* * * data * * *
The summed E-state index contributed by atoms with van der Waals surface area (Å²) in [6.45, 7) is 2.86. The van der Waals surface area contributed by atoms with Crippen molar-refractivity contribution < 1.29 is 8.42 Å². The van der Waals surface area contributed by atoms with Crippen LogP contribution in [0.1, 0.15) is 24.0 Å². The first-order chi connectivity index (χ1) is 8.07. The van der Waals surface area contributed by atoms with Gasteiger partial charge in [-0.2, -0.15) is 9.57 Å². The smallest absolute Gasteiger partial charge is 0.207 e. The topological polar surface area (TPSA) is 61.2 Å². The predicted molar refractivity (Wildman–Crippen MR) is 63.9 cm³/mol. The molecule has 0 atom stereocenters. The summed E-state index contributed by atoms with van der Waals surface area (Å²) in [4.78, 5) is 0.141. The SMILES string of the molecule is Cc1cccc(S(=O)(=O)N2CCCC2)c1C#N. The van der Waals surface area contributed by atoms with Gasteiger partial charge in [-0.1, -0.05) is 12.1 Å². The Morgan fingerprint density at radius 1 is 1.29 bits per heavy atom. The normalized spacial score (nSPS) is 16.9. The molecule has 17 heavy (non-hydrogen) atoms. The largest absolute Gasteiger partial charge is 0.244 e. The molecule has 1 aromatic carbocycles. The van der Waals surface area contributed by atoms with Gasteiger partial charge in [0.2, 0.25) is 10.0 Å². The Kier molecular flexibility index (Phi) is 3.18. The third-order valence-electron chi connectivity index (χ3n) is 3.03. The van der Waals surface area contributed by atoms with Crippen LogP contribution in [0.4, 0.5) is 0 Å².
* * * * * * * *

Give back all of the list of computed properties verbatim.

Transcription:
The summed E-state index contributed by atoms with van der Waals surface area (Å²) in [6.45, 7) is 2.86. The van der Waals surface area contributed by atoms with Crippen molar-refractivity contribution < 1.29 is 8.42 Å². The van der Waals surface area contributed by atoms with Crippen LogP contribution in [0.1, 0.15) is 24.0 Å². The first-order chi connectivity index (χ1) is 8.07. The van der Waals surface area contributed by atoms with Gasteiger partial charge in [-0.2, -0.15) is 9.57 Å². The smallest absolute Gasteiger partial charge is 0.207 e. The topological polar surface area (TPSA) is 61.2 Å². The predicted molar refractivity (Wildman–Crippen MR) is 63.9 cm³/mol. The molecule has 0 atom stereocenters. The summed E-state index contributed by atoms with van der Waals surface area (Å²) in [4.78, 5) is 0.141. The SMILES string of the molecule is Cc1cccc(S(=O)(=O)N2CCCC2)c1C#N. The van der Waals surface area contributed by atoms with Gasteiger partial charge in [-0.1, -0.05) is 12.1 Å². The Morgan fingerprint density at radius 1 is 1.29 bits per heavy atom. The normalized spacial score (nSPS) is 16.9. The molecule has 17 heavy (non-hydrogen) atoms. The largest absolute Gasteiger partial charge is 0.244 e. The molecule has 1 aromatic carbocycles. The van der Waals surface area contributed by atoms with Gasteiger partial charge in [0.2, 0.25) is 10.0 Å². The Kier molecular flexibility index (Phi) is 3.18. The third-order valence-electron chi connectivity index (χ3n) is 3.03. The van der Waals surface area contributed by atoms with Crippen LogP contribution in [0.4, 0.5) is 0 Å².